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1.11.1957: Rosemarie Nitribitt Murdered
Found with a three-centimeter-long wound at the back of her head and her throat showing signs of choking, Nitribitt would go down in German history as a symbol of the seedier side of the German postwar economic miracle.

"What made the Nitribitt case so interesting was the fact that she was one of the first to go on the prowl for customers with a car, the criminal investigator in charge of the case, Albert Kalk, remarked years later.

The Nitribitt case would never have attracted so much attention had the girl not been so obsessed with expanding her clientele. Back then you could often hear people say: "I'm from Frankfurt am Main, but no one ever asks me about Goethe, they only want to hear about the Nitribitt case."

Nitribitt might have come from a poor family and could not even write properly, but the woman had a remarkably good head for business. Her black Mercedes 190 SL roadster with red leather seats, which she used to pick up customers from the streets, was a familiar sight in Frankfurt am Main. Her phone book entry stated she was a model and used her working name: Rebecca or Countess Maritza.

But it was not the brutal murder of a young woman which caused uproar in Germany. It was the fact that a lifestyle which so many regarded as immoral could make a woman so rich. Nitribitt had an estimated annual income of around 100,000 German marks (50,000 Euros), a fact which many Germans striving to rebuild their country after the war could not stomach.

The German population let their fantasies run wild. Were prominent business leaders and politicians among her regular customers? Had Chancellor Konrad Adenauer himself shared her bed? And did the powers that be have her killed because she knew too much? After all, on her bedside table was a photo of Harald von Bohlen and Halbach, a Krupp family heir.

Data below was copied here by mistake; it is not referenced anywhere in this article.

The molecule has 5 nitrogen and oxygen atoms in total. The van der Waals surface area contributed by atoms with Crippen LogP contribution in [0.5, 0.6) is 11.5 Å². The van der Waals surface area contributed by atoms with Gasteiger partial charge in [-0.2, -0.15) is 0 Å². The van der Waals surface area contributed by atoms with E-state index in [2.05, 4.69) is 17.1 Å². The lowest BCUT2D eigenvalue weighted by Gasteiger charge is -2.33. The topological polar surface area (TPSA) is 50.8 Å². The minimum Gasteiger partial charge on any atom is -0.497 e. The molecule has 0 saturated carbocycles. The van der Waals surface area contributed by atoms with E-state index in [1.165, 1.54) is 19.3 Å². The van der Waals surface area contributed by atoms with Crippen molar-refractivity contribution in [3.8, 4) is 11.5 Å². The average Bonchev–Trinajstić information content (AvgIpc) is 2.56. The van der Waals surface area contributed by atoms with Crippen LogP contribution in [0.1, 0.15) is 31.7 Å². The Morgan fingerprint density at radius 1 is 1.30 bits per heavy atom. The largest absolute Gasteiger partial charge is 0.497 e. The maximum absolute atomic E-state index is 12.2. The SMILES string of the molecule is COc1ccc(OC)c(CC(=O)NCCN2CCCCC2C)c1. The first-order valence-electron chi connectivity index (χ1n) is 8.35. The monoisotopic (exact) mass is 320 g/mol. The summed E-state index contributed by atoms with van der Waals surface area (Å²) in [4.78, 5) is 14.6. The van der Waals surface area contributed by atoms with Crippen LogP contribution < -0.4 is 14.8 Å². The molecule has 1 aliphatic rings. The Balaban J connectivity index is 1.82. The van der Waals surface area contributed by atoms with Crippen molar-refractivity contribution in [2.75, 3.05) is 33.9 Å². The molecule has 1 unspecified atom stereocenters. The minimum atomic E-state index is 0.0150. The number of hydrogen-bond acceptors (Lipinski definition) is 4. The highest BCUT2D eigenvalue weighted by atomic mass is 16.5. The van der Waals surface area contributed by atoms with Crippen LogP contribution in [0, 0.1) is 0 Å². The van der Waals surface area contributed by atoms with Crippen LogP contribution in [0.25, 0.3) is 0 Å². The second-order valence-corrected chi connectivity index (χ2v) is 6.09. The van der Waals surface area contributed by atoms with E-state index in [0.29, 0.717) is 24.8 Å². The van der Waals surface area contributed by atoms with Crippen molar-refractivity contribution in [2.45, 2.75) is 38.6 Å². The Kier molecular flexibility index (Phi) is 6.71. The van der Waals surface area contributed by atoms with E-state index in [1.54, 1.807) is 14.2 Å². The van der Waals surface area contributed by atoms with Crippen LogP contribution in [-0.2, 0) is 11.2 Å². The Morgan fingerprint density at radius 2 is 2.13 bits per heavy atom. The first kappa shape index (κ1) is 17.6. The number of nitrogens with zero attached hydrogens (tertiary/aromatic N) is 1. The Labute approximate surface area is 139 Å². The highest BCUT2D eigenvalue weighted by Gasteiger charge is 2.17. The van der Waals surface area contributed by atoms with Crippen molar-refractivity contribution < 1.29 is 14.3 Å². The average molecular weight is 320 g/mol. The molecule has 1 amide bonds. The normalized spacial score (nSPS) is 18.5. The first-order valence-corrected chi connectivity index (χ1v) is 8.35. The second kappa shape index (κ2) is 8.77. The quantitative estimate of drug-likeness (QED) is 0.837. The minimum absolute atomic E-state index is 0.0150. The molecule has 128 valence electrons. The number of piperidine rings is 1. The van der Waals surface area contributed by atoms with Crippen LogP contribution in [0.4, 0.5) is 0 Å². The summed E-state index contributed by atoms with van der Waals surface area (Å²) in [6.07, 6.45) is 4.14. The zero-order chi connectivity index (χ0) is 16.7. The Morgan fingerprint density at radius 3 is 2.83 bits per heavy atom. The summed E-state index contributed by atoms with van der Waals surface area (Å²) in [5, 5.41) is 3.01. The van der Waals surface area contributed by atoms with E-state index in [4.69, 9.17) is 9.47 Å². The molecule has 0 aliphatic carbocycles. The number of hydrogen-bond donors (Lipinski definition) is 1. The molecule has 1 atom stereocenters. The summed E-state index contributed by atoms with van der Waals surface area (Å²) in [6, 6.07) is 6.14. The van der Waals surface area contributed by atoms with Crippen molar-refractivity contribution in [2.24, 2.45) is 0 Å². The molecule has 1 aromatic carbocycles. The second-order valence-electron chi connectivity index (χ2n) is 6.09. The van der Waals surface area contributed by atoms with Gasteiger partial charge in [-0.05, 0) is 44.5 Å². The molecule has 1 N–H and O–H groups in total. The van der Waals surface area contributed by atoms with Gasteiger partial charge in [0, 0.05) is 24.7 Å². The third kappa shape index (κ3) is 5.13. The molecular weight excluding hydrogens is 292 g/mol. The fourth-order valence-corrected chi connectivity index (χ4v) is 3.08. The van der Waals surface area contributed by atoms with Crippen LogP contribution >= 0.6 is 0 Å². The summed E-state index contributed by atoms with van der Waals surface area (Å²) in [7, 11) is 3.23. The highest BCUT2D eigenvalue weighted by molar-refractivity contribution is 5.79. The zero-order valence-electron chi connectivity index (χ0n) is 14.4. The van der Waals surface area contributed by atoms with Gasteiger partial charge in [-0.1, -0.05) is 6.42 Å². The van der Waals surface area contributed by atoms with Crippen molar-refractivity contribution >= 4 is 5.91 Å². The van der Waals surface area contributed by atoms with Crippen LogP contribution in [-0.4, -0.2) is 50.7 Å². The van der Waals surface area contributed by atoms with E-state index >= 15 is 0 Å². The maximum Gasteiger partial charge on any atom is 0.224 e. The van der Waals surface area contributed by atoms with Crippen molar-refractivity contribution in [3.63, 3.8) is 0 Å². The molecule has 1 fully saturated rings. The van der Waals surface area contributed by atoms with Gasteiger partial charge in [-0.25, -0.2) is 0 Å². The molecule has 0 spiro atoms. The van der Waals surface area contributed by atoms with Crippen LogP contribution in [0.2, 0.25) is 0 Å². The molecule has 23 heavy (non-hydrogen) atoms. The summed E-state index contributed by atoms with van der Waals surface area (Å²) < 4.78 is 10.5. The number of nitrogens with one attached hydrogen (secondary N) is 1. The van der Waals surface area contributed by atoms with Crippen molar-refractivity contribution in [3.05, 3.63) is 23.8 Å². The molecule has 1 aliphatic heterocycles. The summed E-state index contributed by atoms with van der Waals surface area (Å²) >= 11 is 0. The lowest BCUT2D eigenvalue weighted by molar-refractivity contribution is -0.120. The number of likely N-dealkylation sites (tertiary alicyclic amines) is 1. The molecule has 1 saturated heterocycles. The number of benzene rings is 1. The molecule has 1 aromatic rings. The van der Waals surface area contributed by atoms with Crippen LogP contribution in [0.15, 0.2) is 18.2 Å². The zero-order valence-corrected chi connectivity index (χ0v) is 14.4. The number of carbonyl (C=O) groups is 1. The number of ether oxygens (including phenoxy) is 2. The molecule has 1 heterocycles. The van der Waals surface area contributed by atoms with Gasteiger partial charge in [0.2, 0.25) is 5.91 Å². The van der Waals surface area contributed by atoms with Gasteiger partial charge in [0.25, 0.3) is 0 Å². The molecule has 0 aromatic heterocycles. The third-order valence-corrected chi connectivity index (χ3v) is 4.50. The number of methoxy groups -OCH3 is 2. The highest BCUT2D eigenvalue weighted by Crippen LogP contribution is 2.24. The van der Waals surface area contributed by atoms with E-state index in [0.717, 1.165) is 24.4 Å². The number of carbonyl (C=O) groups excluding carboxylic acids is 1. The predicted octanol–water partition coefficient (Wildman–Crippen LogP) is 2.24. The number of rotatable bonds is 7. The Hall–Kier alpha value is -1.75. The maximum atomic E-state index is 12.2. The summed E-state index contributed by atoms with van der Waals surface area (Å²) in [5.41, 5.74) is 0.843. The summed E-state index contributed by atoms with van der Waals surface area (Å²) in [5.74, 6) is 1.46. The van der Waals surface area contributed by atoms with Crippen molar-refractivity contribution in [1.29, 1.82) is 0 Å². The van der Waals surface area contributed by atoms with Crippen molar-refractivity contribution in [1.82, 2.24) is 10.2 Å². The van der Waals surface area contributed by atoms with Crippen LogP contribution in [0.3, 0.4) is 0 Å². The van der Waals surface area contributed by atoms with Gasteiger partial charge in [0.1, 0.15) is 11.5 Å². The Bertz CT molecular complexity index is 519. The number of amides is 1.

Nitribitt’s story was even turned into a film. Rolf Thiele's adaption of Erich Kuby's novel "The Girl Rosemarie", a completely fictionalized account, critized West German leaders. When the Venice Film Festival proposed its screening, the German state department appealed to the film’s producers not to go, fearing it could tarnish the country's reputation.

East Germany, keen to use the incident to its own advantage, quickly held the case up as an example of the amorality of the capitalist West.

"The film is based on the fate of the venal prostitute Nitribitt, who jumped into bed with those in the highest circles of industry and the federal government, who knew too much and was therefore murdered,” the GDR paper Bauernecho wrote. “These facts are all true and therefore our good Christian Chancellor Adenauer is afraid of the film being screened in public."

Nitribitt’s killer was never brought to justice and the motive for the murder is still unclear. Yet, in 1999 a journalist was able to confirm that Nitribitt had contacts with prominent German industrialists. But many questions surrounding her case, including why the police made so many obvious mistakes during the investigation and why so much evidence was destroyed, still remain unanswered.

   
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Zitat des Tages
A scandal shook the German government on 1 November 1957. What happened?
  The economics minister was found guilty of insider trading
  The chancellor was seen with his secretary in a motel
  A call girl for men in high places was found murdered
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